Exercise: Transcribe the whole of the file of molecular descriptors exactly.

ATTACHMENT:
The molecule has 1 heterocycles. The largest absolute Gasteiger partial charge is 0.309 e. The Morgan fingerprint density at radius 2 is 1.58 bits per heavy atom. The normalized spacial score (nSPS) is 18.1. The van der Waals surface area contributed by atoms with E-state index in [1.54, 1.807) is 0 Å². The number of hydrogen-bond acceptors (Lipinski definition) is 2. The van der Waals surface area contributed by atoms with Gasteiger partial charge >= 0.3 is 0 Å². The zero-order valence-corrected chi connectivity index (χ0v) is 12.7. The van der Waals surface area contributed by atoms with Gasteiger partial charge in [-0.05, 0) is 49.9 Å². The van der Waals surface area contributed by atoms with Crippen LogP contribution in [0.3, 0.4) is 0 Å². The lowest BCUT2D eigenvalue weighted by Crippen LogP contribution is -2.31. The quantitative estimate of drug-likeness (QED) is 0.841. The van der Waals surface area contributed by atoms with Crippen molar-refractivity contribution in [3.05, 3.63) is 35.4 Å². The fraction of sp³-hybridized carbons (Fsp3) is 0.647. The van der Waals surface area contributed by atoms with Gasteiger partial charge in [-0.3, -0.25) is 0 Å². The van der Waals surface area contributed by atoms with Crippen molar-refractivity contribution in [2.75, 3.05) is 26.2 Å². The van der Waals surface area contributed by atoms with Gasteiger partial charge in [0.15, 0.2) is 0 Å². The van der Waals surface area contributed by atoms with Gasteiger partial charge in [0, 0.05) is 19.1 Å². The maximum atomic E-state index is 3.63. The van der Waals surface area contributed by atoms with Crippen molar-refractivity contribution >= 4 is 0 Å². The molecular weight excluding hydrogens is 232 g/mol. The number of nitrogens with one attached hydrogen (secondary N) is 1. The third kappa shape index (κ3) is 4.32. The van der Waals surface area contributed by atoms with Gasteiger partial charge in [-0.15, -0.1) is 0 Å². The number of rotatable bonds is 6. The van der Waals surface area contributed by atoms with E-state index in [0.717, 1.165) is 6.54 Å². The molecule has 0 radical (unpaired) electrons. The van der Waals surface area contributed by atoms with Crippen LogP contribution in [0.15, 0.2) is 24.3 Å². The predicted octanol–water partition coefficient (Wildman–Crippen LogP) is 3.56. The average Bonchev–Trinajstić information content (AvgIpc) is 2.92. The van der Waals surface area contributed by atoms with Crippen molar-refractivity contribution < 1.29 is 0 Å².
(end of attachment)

The molecule has 1 heterocycles. The largest absolute Gasteiger partial charge is 0.309 e. The Morgan fingerprint density at radius 2 is 1.58 bits per heavy atom. The normalized spacial score (nSPS) is 18.1. The van der Waals surface area contributed by atoms with E-state index in [1.54, 1.807) is 0 Å². The number of hydrogen-bond acceptors (Lipinski definition) is 2. The van der Waals surface area contributed by atoms with Gasteiger partial charge >= 0.3 is 0 Å². The zero-order valence-corrected chi connectivity index (χ0v) is 12.7. The van der Waals surface area contributed by atoms with Gasteiger partial charge in [-0.05, 0) is 49.9 Å². The van der Waals surface area contributed by atoms with Crippen LogP contribution in [0.3, 0.4) is 0 Å². The lowest BCUT2D eigenvalue weighted by Crippen LogP contribution is -2.31. The quantitative estimate of drug-likeness (QED) is 0.841. The van der Waals surface area contributed by atoms with Crippen molar-refractivity contribution in [3.05, 3.63) is 35.4 Å². The fraction of sp³-hybridized carbons (Fsp3) is 0.647. The van der Waals surface area contributed by atoms with Gasteiger partial charge in [-0.3, -0.25) is 0 Å². The van der Waals surface area contributed by atoms with Crippen molar-refractivity contribution in [2.75, 3.05) is 26.2 Å². The van der Waals surface area contributed by atoms with Gasteiger partial charge in [0.15, 0.2) is 0 Å². The van der Waals surface area contributed by atoms with Gasteiger partial charge in [0, 0.05) is 19.1 Å². The maximum atomic E-state index is 3.63. The van der Waals surface area contributed by atoms with Crippen molar-refractivity contribution >= 4 is 0 Å². The molecular weight excluding hydrogens is 232 g/mol. The number of nitrogens with one attached hydrogen (secondary N) is 1. The third kappa shape index (κ3) is 4.32. The van der Waals surface area contributed by atoms with Gasteiger partial charge in [-0.15, -0.1) is 0 Å². The number of rotatable bonds is 6. The van der Waals surface area contributed by atoms with E-state index in [0.717, 1.165) is 6.54 Å². The molecule has 0 radical (unpaired) electrons. The van der Waals surface area contributed by atoms with Crippen LogP contribution in [0.15, 0.2) is 24.3 Å². The predicted octanol–water partition coefficient (Wildman–Crippen LogP) is 3.56. The average Bonchev–Trinajstić information content (AvgIpc) is 2.92. The van der Waals surface area contributed by atoms with Crippen molar-refractivity contribution < 1.29 is 0 Å².